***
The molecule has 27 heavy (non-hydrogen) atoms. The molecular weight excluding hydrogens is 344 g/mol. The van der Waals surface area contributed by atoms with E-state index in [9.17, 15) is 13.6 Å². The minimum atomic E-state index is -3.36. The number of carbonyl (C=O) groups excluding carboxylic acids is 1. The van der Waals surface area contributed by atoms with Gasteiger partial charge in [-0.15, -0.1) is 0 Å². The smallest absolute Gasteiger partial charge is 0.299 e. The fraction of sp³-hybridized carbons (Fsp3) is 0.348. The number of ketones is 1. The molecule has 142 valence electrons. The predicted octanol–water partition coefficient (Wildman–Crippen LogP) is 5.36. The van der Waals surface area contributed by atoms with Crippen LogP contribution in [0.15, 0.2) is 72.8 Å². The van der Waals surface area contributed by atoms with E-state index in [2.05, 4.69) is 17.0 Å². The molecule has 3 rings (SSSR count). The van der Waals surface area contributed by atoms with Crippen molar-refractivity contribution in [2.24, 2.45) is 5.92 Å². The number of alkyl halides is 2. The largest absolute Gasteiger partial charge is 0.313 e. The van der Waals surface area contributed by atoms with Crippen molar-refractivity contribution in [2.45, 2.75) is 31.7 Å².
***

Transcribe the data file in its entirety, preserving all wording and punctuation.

The molecule has 27 heavy (non-hydrogen) atoms. The molecular weight excluding hydrogens is 344 g/mol. The van der Waals surface area contributed by atoms with E-state index in [9.17, 15) is 13.6 Å². The minimum atomic E-state index is -3.36. The number of carbonyl (C=O) groups excluding carboxylic acids is 1. The van der Waals surface area contributed by atoms with Gasteiger partial charge in [-0.15, -0.1) is 0 Å². The smallest absolute Gasteiger partial charge is 0.299 e. The fraction of sp³-hybridized carbons (Fsp3) is 0.348. The number of ketones is 1. The molecule has 142 valence electrons. The predicted octanol–water partition coefficient (Wildman–Crippen LogP) is 5.36. The van der Waals surface area contributed by atoms with Crippen LogP contribution in [0.15, 0.2) is 72.8 Å². The van der Waals surface area contributed by atoms with E-state index in [2.05, 4.69) is 17.0 Å². The molecule has 3 rings (SSSR count). The van der Waals surface area contributed by atoms with Crippen molar-refractivity contribution in [2.24, 2.45) is 5.92 Å². The number of alkyl halides is 2. The largest absolute Gasteiger partial charge is 0.313 e. The van der Waals surface area contributed by atoms with Crippen molar-refractivity contribution in [2.45, 2.75) is 31.7 Å².